My Greatest Sale: The prospect finally pushed me too far

by on November 15, 2010 · 2 Comments POSTED IN: Top Sales Dog
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Editor’s note: Greatest Sales are true accounts of how successful salespeople closed the deal despite sales objections, buyer inertia, cutthroat competition and other obstacles. Chuck Cohen, Senior Account Manager for Yellow Book, tells of a sale he thought was gone for good.

Earlier in my career, I learned a very important lesson about how to treat customers.

I used to handle them like they were fine china. I tiptoed around them. Tried to tell them what they wanted to hear. No matter how frustrated I felt, I never let it show. I was always nice, cheerful, pleasant and patient.

Then one day, a very important prospect just pushed me too far.

I’d been calling on him for months. He represented a huge piece of business – the buyer for a 300-store chain.

Saw us as a commodity
At the time, I was selling painters’ pants to retail paint stores. It was an uphill climb: The prospect saw our products as commodities. Still, opportunities like that don’t come along often, and I vowed to do what it took to win the business.

I tried all the standard approaches. I talked features and benefits. I offered faster delivery, custom orders – anything to get us out of the commodity category. He was always willing to see me. But nothing moved him.

I was getting more and more frustrated. I figured he was just using me for window dressing, so that nobody could accuse him of playing favorites. But as long his door was open, I vowed to keep knocking.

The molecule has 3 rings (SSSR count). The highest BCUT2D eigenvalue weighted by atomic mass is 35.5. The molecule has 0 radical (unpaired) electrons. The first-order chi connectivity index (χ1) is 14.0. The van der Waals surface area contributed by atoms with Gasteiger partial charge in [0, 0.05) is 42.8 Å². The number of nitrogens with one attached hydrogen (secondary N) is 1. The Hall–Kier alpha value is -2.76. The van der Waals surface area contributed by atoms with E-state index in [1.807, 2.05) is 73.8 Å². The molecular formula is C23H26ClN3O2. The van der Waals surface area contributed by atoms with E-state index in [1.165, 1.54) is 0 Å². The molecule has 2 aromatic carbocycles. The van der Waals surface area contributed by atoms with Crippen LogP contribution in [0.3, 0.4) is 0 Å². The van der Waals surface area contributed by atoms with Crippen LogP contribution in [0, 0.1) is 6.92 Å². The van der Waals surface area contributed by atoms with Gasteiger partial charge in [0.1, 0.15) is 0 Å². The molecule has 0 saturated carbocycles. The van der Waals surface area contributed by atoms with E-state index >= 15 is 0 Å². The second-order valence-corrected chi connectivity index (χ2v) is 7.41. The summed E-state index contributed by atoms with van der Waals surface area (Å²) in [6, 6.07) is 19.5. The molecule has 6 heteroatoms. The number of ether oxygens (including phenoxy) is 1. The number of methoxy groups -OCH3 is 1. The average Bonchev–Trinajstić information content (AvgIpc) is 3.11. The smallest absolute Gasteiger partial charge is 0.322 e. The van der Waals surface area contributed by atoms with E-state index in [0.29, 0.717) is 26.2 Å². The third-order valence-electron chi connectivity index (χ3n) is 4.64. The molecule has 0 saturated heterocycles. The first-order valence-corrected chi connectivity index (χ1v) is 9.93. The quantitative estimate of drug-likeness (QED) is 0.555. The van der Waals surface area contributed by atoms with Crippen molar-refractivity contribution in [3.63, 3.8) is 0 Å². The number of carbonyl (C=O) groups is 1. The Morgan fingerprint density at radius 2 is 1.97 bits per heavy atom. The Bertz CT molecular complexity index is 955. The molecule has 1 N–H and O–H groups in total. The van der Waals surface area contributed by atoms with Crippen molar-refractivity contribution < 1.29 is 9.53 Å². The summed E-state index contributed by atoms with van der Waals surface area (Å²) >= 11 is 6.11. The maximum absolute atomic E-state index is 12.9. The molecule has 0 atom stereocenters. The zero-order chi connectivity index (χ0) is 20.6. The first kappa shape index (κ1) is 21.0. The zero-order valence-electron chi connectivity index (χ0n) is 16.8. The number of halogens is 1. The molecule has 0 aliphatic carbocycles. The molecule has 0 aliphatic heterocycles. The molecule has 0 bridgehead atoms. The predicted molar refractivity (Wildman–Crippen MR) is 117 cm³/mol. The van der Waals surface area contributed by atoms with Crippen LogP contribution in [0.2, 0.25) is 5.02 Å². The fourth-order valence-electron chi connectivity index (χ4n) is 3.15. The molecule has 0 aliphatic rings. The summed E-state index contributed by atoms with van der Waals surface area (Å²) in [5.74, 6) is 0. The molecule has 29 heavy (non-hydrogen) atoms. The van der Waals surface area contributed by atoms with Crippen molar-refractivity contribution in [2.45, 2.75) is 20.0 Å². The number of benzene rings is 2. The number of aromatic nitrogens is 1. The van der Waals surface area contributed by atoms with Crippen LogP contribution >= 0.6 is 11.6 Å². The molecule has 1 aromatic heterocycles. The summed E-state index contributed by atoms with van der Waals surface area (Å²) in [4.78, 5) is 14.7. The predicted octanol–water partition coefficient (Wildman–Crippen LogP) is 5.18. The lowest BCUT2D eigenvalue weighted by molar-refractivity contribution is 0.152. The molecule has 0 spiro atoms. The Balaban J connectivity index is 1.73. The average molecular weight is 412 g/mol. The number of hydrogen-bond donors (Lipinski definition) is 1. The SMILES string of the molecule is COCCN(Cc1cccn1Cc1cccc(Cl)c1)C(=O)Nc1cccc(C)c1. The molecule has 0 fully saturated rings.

Finally, it was crunch time. The prospect was lining up suppliers for the coming year. If I didn’t get the order now, I’d be locked out for an entire year. But when I called on him, he didn’t want to talk. “I’m not looking at that category right now,” he said.

I asked, “Well, what categories are you looking at?”

“I don’t think that’s any of your business,” he huffed.

Did I really say that?
That’s when I sort of lost it. “Tell me,” I said. “What exactly is it that you do for a living?”

There was a long silence as the prospect stared at me across his desk.

“Excuse me?” he said.

I couldn’t stop myself. “Look, I’ve called on you dozens of times. You never say yes and you never say no. So I’m just wondering … what do you do for a living?”

“We’re done here,” he said. “Get out of my office.”

Oh, well…
Okay, so you can’t win them all.

You can imagine my surprise when I got a phone call from the buyer a few days later. “We’re going to carry your line,” he told me.

When I came in for the order, he smiled at me and said, “You’re a real bulldog, aren’t you? I respect that.”

Of course, I’ve tried not to insult any more customers. But this sale taught me the value of being real. Prospects hear from well-prepared, professional, polite salespeople all day long. All that polish can get in the way. Buyers want to know who you really are. You can’t connect unless you’re willing to let your guard down and show your true self.

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2 Comments on This Post

  1. Tomborg
    November 15, 2010 - 8:29 pm

    Michael,

    I must say I loved your question, “What do you do for a living?” It took confidence to ask it.

    Your article points out the value of knowing the behavioral style of the people to whom we sell. It sounds like this prospect was a “high D” or Driver type. Again, your article points out the value of believing in your product and and sticking with it.
    -Tom Borg

  2. Tomborg
    November 15, 2010 - 8:29 pm

    Michael,

    I must say I loved your question, “What do you do for a living?” It took confidence to ask it.

    Your article points out the value of knowing the behavioral style of the people to whom we sell. It sounds like this prospect was a “high D” or Driver type. Again, your article points out the value of believing in your product and and sticking with it.
    -Tom Borg

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